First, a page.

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Earth Day: RAND Energy and Environment Research

This Sunday, April 22nd, will mark the 41st annual Earth Day, a day established to recognize the importance of environmental stewardship. The RAND Corporation's Environment, Energy, and Economic Development Program helps lawmakers put policy proposals in context by analyzing the effects of existing and proposed energy policies on the environment. Building on a long history of policy research, RAND helps balance the need for environmental protections and economic development.

Recent RAND reports exploring issues related to energy and environment include:

Energy Services Analysis: An Alternative Approach for Identifying Opportunities to Reduce Emissions of Greenhouse Gases
This report finds that energy services analysis--addressing energy consumption by changing how a service is delivered, rather than consumed--can lead to greater reductions in energy use and greenhouse-gas (GHG) emissions than conventional approaches. Using the case study of e-readers to demonstrate that the electronic dissemination of written news results in reductions in GHG emissions, the authors demonstrate that technical improvements in an industry may not generate per capita reductions in energy use as large as reductions through changing the means of delivery.

Making the Connection: Beneficial Collaboration Between Army Installations and Energy Utility Companies
U.S. Army installations consume substantial amounts of energy, and the Army is seeking ways to conserve resources and cut costs. RAND conducted a study to address how the Army could collaborate with utility companies to reduce energy consumption. This report discusses the barriers to such collaboration, and how these barriers can best be addressed.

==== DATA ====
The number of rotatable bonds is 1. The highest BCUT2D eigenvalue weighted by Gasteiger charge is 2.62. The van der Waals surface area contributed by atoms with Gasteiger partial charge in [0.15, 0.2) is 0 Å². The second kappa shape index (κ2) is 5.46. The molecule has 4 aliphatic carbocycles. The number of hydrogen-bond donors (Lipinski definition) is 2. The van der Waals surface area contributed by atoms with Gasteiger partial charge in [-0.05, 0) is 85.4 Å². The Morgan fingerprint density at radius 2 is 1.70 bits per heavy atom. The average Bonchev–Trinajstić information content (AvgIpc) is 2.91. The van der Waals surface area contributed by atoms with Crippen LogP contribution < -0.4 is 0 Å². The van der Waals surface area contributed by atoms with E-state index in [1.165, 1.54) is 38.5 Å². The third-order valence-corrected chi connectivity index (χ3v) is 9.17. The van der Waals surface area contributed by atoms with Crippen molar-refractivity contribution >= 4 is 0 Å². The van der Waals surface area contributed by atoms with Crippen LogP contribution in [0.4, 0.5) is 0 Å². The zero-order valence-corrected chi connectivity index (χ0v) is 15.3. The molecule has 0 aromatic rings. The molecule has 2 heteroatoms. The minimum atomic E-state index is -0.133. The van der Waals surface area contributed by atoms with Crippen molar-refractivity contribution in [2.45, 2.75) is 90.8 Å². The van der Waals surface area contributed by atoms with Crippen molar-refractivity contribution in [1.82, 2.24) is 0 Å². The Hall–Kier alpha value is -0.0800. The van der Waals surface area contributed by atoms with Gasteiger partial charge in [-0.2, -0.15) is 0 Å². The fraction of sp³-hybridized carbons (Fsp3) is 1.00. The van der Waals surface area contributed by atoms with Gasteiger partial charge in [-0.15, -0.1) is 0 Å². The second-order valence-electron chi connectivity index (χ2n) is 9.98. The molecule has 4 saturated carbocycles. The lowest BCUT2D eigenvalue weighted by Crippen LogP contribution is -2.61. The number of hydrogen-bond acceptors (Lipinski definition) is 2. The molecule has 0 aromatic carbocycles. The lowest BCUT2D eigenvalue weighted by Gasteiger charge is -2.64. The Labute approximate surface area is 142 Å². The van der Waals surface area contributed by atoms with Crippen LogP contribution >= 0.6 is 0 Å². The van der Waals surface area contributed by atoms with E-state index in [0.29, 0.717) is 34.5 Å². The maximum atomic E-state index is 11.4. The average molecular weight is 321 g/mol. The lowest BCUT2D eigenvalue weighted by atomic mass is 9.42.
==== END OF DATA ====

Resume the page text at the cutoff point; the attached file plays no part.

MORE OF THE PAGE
Alternative Fuels for Military Applications
Every branch of the U.S. military has established programs to reduce dependence on fossil fuels in tactical weapon systems such as aircraft and combat ships. Though a number of alternative fuels can meet military requirements, it is uncertain how much these fuels will cost and what effect they will have in terms of GHG emissions. This report examines which alternative fuels might be candidates for military applications in the near future, and discusses the economic viability, technical readiness, and lifecycle GHG emissions for these fuels. The authors conclude that Department of Defense goals for alternative fuel use should be based on potential national benefits, since the use of alternative fuels has no direct military benefit over the use of conventional fuels. The authors also find that prospects for the level of commercial production of alternative fuels necessary for military applications are highly uncertain.

Improving the Energy Performance of Buildings: Learning from the European Union and Australia
More than a third of the primary energy used in developed countries is for the purposes of heating, cooling, lighting, and otherwise powering buildings. This report analyzes key insights from recent measures taking by the European Union and Australia to create policies to promote energy efficiency in buildings and to address market features that make energy efficiency difficult to achieve. The report's authors argue that these insights should be taken into account as the United States considers similar policy approaches.

The Economic Costs of Reducing Greenhouse Gas Emissions Under a U.S. National Renewable Electricity Mandate
The electricity sector is the largest source of greenhouse gas emissions (GHGs) in the U.S. Many states have passed and Congress has considered Renewable Portfolio Standards (RPS), mandates that specific percentages of electricity be generated from renewable resources. The authors perform a technical and economic assessment and estimate the economic costs and net GHG reductions from a national 25 percent RPS by 2025 relative to coal-based electricity. This policy would reduce GHG emissions by about 670 million metric tons per year, 11 percent of 2008 U.S. emissions. The first 100 million metric tons could be abated for less than $36/metric ton. However, marginal costs climb to $50 for 300 million metric tons and to as much as $70/metric ton to fulfill the RPS. The total economic costs of such a policy are about $35 billion annually.

If you are interested in receiving hard copies of any of these reports or discussing the reports with RAND energy experts, please contact me at or (703) 413-1100 x5320.


Matthew Dicker
Legislative Analyst
RAND Corporation
1200 South Hayes Street
Arlington, VA 22202-5050
Office: (703) 413-1100 x5320

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